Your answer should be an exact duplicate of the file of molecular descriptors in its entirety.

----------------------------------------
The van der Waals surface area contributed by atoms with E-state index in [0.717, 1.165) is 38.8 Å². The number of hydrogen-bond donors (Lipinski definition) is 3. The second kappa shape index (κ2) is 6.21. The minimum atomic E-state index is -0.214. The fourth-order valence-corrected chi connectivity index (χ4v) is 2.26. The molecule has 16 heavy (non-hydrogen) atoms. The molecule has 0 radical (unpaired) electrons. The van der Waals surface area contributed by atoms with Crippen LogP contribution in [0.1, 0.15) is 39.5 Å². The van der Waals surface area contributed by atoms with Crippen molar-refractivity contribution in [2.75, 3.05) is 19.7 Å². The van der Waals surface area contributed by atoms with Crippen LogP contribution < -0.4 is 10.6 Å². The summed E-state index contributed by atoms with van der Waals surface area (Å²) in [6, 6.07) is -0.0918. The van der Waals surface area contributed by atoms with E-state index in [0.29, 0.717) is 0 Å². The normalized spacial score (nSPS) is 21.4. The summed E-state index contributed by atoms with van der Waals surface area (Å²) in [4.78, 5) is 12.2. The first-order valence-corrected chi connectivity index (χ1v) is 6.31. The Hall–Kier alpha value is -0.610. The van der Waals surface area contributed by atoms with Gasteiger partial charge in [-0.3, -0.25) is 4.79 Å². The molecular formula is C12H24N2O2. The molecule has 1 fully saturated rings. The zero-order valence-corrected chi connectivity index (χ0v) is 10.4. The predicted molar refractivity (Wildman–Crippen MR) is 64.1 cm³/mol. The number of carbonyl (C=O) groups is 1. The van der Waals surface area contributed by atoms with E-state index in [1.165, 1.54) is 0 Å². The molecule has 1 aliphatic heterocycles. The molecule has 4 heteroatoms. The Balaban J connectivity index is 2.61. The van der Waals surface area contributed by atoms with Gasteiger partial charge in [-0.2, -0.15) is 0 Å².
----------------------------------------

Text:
The van der Waals surface area contributed by atoms with E-state index in [0.717, 1.165) is 38.8 Å². The number of hydrogen-bond donors (Lipinski definition) is 3. The second kappa shape index (κ2) is 6.21. The minimum atomic E-state index is -0.214. The fourth-order valence-corrected chi connectivity index (χ4v) is 2.26. The molecule has 16 heavy (non-hydrogen) atoms. The molecule has 0 radical (unpaired) electrons. The van der Waals surface area contributed by atoms with Crippen LogP contribution in [0.1, 0.15) is 39.5 Å². The van der Waals surface area contributed by atoms with Crippen molar-refractivity contribution in [2.75, 3.05) is 19.7 Å². The van der Waals surface area contributed by atoms with Crippen LogP contribution < -0.4 is 10.6 Å². The summed E-state index contributed by atoms with van der Waals surface area (Å²) in [6, 6.07) is -0.0918. The van der Waals surface area contributed by atoms with E-state index in [0.29, 0.717) is 0 Å². The normalized spacial score (nSPS) is 21.4. The summed E-state index contributed by atoms with van der Waals surface area (Å²) in [4.78, 5) is 12.2. The first-order valence-corrected chi connectivity index (χ1v) is 6.31. The Hall–Kier alpha value is -0.610. The van der Waals surface area contributed by atoms with Gasteiger partial charge in [-0.3, -0.25) is 4.79 Å². The molecular formula is C12H24N2O2. The molecule has 1 fully saturated rings. The zero-order valence-corrected chi connectivity index (χ0v) is 10.4. The predicted molar refractivity (Wildman–Crippen MR) is 64.1 cm³/mol. The number of carbonyl (C=O) groups is 1. The van der Waals surface area contributed by atoms with E-state index in [1.165, 1.54) is 0 Å². The molecule has 1 aliphatic heterocycles. The molecule has 4 heteroatoms. The Balaban J connectivity index is 2.61. The van der Waals surface area contributed by atoms with Gasteiger partial charge in [-0.2, -0.15) is 0 Å².